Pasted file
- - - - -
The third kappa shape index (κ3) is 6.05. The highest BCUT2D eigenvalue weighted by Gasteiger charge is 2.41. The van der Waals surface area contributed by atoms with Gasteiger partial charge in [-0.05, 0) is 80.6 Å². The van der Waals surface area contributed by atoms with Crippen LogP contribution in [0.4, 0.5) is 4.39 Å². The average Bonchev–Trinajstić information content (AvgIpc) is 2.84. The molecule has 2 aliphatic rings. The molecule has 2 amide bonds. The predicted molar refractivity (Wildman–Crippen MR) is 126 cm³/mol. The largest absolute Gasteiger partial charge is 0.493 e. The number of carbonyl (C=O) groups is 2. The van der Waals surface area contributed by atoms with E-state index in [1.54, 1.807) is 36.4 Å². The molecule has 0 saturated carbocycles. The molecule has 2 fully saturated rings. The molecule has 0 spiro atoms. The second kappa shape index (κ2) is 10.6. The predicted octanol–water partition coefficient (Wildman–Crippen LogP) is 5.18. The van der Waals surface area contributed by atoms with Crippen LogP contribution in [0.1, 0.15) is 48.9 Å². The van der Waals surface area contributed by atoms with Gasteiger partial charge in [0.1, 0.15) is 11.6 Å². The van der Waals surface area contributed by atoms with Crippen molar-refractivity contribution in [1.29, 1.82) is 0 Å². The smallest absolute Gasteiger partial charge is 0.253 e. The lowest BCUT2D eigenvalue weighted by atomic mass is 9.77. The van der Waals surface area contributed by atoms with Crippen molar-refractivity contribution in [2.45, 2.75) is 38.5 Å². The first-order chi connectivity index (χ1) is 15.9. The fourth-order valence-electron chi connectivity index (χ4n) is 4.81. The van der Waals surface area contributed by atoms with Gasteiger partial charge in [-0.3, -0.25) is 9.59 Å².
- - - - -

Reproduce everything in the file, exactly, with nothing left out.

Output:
The third kappa shape index (κ3) is 6.05. The highest BCUT2D eigenvalue weighted by Gasteiger charge is 2.41. The van der Waals surface area contributed by atoms with Gasteiger partial charge in [-0.05, 0) is 80.6 Å². The van der Waals surface area contributed by atoms with Crippen LogP contribution in [0.4, 0.5) is 4.39 Å². The average Bonchev–Trinajstić information content (AvgIpc) is 2.84. The molecule has 2 aliphatic rings. The molecule has 2 amide bonds. The predicted molar refractivity (Wildman–Crippen MR) is 126 cm³/mol. The largest absolute Gasteiger partial charge is 0.493 e. The number of carbonyl (C=O) groups is 2. The van der Waals surface area contributed by atoms with E-state index in [1.54, 1.807) is 36.4 Å². The molecule has 0 saturated carbocycles. The molecule has 2 fully saturated rings. The molecule has 0 spiro atoms. The second kappa shape index (κ2) is 10.6. The predicted octanol–water partition coefficient (Wildman–Crippen LogP) is 5.18. The van der Waals surface area contributed by atoms with Crippen LogP contribution in [0.1, 0.15) is 48.9 Å². The van der Waals surface area contributed by atoms with Gasteiger partial charge in [0.1, 0.15) is 11.6 Å². The van der Waals surface area contributed by atoms with Crippen molar-refractivity contribution in [1.29, 1.82) is 0 Å². The smallest absolute Gasteiger partial charge is 0.253 e. The lowest BCUT2D eigenvalue weighted by atomic mass is 9.77. The van der Waals surface area contributed by atoms with Crippen molar-refractivity contribution in [2.45, 2.75) is 38.5 Å². The first-order chi connectivity index (χ1) is 15.9. The fourth-order valence-electron chi connectivity index (χ4n) is 4.81. The van der Waals surface area contributed by atoms with Gasteiger partial charge in [-0.3, -0.25) is 9.59 Å².